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Re^2: Perl credited with changing the rules

by etcshadow (Priest)
on Oct 20, 2004 at 01:38 UTC ( #400733=note: print w/replies, xml ) Need Help??


in reply to Re: Perl credited with changing the rules
in thread Perl credited with changing the rules

Absolutely. Perl is, in some ways, a big monstrous tool (it is, after all, a complete language). However, perl is also (and frequently) just a material from which many tools are built.

perl -lne '$x+=$_; END{print $x}', for example, is a simple tool (you might even alias it to "sum"), much like sort or grep. Heck, if you're on a system without sort or grep, maybe you create an alias for perl -lne 'push@x,$_; END{print sort @x}' (yeah, i know it doesn't support all the options that typical GNU sort would... but if you know perl, you can do that easily), or for: perl -ne 'BEGIN{$pattern=shift@ARGV} print if /$pattern/' (same arguments, and many more, etc).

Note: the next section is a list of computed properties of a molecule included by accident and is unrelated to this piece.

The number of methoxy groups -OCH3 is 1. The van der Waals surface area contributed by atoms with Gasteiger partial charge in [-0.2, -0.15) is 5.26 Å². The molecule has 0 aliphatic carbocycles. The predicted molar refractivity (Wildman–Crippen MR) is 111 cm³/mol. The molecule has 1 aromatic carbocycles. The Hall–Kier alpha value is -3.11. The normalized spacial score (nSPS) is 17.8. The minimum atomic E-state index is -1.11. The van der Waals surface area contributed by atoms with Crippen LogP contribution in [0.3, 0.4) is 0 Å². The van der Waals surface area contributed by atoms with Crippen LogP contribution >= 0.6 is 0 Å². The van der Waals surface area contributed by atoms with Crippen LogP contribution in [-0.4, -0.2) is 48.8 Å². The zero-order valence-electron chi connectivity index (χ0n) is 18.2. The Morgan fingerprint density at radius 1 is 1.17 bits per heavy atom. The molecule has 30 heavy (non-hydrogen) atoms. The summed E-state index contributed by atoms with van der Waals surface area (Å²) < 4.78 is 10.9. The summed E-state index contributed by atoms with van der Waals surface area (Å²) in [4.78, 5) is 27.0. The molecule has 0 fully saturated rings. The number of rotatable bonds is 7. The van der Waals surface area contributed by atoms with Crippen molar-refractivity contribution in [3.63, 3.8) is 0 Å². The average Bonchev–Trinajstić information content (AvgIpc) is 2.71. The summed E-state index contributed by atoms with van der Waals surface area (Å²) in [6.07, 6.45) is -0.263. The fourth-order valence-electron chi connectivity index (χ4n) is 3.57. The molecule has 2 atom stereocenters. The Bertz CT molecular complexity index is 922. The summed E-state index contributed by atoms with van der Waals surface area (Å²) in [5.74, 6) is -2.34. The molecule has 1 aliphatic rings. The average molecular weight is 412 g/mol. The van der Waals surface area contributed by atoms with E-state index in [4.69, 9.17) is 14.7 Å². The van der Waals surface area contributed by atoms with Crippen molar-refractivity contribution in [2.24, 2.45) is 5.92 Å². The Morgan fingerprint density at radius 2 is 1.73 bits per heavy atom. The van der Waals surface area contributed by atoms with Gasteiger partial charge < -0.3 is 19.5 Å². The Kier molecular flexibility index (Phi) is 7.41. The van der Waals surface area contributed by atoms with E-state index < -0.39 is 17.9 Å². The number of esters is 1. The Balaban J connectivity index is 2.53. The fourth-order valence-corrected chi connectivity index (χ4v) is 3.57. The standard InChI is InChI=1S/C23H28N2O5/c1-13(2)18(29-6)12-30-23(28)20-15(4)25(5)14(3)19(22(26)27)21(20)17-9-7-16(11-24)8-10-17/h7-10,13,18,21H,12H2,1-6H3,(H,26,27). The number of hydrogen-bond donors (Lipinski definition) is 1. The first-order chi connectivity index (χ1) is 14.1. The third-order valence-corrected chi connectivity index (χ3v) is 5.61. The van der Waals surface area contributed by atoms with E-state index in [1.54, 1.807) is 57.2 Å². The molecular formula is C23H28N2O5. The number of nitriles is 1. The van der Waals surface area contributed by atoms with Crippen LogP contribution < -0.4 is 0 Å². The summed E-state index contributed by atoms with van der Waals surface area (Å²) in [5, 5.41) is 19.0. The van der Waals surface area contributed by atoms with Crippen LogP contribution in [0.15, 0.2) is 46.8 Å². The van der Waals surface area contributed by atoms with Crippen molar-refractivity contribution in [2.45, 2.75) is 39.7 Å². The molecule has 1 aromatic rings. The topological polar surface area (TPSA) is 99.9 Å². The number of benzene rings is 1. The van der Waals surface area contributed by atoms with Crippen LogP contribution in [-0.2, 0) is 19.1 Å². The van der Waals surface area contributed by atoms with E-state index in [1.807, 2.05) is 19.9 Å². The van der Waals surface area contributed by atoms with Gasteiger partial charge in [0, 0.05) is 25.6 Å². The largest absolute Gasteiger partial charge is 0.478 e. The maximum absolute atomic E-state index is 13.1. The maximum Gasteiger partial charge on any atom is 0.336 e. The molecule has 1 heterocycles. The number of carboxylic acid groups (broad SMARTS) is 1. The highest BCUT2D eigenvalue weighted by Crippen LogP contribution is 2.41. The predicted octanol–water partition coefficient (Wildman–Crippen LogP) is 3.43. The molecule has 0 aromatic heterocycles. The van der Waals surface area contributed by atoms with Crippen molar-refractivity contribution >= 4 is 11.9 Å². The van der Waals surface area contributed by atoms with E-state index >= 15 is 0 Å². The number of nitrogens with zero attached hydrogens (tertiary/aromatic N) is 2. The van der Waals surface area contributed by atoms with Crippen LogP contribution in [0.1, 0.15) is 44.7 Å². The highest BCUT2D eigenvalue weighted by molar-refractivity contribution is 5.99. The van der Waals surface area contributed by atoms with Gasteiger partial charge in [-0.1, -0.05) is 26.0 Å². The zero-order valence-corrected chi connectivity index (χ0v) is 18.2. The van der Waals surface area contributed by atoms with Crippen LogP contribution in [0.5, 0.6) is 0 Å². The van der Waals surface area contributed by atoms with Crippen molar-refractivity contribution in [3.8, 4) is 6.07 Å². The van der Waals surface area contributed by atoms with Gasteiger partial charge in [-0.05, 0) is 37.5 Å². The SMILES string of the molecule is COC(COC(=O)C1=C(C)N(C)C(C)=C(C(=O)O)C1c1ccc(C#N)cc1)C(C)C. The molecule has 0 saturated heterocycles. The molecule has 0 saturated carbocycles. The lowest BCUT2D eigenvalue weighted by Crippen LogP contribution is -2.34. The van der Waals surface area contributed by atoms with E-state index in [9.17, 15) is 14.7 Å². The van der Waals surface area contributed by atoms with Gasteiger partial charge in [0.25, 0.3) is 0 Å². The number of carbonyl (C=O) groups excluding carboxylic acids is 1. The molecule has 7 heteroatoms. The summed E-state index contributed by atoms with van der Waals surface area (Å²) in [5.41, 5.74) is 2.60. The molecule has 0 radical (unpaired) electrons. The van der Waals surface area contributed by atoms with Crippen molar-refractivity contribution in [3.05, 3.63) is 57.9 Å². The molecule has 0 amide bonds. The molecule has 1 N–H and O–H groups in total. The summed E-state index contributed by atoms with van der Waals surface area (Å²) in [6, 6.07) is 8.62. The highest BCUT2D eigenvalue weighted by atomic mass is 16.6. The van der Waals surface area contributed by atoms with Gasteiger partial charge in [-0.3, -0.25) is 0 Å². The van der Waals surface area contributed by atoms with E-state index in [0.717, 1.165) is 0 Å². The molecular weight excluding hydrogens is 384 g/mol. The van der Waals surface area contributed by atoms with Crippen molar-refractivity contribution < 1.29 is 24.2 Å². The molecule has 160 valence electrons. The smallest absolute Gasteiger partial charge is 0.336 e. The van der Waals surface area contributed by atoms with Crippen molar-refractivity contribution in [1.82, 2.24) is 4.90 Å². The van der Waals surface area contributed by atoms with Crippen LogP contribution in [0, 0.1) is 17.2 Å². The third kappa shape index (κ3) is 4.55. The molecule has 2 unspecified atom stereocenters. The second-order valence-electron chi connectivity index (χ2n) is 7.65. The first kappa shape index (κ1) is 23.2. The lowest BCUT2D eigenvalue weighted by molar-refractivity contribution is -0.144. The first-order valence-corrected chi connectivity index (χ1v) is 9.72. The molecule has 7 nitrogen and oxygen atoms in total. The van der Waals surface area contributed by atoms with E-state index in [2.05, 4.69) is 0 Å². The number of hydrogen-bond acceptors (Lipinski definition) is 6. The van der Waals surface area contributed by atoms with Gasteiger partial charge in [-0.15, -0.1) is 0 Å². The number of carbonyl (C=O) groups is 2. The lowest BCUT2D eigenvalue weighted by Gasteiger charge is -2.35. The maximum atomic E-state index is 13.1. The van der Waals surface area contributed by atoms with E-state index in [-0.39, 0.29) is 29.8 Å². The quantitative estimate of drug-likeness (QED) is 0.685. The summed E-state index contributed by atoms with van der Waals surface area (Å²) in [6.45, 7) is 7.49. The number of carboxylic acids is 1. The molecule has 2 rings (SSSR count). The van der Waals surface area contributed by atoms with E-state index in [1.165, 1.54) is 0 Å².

Anyway, the point is that perl isn't just a universal tool. It can also be a set of many simple tools.

For the record, no, I never make aliases for stuff like this, I just do 'em on the fly... for example, who needs a -n option to a sort alias, if, rather, you just add {$a <=> $b} in the sort?

------------ :Wq Not an editor command: Wq

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Re^3: Perl credited with changing the rules
by Anonymous Monk on Oct 21, 2004 at 16:11 UTC
    The advantage of having a -n option to sort meant that sort users had an optimized numerical sort from the start. It took Perl more than ten years to optimize the common {$a <=> $b} such that one doesn't need to enter/leave a scope for each comparison.

    Oh, and -n types a lot faster than {$a <=> $b}.

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